When dealing with a wide variety of people and experience, you have to set an expectation that seems reasonable to the majority. Setting unreasonable expectations just creates frustration and leads to simply ignoring the policy as unattainable. I see you are from the Denver area, and the course I'm referring to is Foothills. I know from many years of play that 4 hours is not unreasonable as long as everything goes well. 4 hours becomes difficult to impossible when a group experiences a few problems with lost balls or other issues which can cause slower play with casual golfers.
In the Men's Club, we have the added inspiration of the penalty threat to keep us focused on pace of play, but casual players need a different form of reinforcement. Putting out those clocks, and setting them to an achievable goal, is a better, more positive way of getting buy-in from the general public. Nothing says that once players are used to playing to the clock that it can't be gradually adjusted for slightly shorter rounds as time goes on.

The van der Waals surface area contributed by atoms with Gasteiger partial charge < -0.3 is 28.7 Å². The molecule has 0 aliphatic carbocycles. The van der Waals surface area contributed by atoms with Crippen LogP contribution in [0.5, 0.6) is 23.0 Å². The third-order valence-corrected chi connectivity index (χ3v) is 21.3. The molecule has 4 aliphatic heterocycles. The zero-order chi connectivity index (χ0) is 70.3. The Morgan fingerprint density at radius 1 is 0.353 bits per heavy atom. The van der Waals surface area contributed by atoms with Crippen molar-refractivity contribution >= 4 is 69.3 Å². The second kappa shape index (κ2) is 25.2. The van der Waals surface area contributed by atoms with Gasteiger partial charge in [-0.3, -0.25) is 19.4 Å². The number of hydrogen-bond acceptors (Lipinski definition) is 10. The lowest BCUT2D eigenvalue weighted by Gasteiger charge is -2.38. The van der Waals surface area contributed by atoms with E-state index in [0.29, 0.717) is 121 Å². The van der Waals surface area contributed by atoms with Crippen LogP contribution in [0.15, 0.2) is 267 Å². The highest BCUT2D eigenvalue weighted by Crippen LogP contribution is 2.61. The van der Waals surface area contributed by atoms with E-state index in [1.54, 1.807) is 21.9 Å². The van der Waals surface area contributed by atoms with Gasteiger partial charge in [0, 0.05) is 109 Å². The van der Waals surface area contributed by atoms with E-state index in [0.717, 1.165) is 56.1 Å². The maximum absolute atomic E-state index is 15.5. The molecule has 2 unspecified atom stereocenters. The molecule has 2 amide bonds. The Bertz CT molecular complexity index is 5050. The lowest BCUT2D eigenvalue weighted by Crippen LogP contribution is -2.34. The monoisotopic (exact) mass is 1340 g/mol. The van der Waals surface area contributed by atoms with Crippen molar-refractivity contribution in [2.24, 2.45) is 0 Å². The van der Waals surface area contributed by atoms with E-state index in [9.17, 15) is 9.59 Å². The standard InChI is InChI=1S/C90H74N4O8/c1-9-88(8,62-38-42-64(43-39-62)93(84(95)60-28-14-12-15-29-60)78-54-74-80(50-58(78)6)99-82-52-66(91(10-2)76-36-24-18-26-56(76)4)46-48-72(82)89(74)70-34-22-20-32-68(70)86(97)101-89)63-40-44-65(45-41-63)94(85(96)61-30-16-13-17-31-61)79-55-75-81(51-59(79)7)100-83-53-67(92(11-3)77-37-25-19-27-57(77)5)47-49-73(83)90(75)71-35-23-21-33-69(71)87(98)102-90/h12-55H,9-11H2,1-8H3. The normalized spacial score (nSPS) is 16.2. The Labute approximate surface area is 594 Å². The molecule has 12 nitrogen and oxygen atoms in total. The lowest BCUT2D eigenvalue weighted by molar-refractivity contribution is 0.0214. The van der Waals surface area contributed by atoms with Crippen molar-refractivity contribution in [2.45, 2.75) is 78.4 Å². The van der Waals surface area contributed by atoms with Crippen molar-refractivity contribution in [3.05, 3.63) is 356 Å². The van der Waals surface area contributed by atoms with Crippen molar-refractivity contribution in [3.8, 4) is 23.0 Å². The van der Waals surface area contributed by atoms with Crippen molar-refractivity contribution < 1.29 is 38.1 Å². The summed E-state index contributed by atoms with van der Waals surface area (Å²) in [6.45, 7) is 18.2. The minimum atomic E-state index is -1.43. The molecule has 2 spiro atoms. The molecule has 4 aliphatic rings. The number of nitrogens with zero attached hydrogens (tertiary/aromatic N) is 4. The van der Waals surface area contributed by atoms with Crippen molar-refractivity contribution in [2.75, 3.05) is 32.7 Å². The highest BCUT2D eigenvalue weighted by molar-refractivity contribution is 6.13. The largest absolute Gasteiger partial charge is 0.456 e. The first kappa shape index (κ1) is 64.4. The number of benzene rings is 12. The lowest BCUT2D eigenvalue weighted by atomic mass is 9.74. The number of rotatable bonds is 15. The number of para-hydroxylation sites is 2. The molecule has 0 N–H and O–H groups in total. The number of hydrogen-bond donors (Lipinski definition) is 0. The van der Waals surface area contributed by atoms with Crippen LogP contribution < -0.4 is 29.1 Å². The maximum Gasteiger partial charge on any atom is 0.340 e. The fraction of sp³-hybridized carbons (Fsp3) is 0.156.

I see! That makes a lot of sense. Like you said before, big problem with the implementation. First, the ranger needs to be trained to recognize that just because someone was on pace two holes ago doesn't mean they are now.
Second, par threes are pace killers, both real and perceived. Really the last display clock should be after the last par three. Since they are the only holes with a capacity of one group max, any real delays by the first group are directly passed to the second group. Also, it's very tough to make up time on a par three, especially for a high handicapper.
Finally, I'd be willing to bet that the clocks are set assuming that all the holes take the same time to play. An example would be if the last clock is on 16 tee. I expect a round to take 4:15. Divide that by 18 gives me about 14 minutes per hole. Using that logic, 15 holes should take about 3:30 to play so that's how I set the clock. But we know that some holes take longer than others and if this course starts easy and finishes hard, the last three holes may take an hour to play, not the ~ 45 minutes suggested by averaging. That means my clock on 16 tee is more than 15 minutes off of the actual pace of the course. The averaging is telling people they are on pace when, really, they've lost at least a minute per hole so far.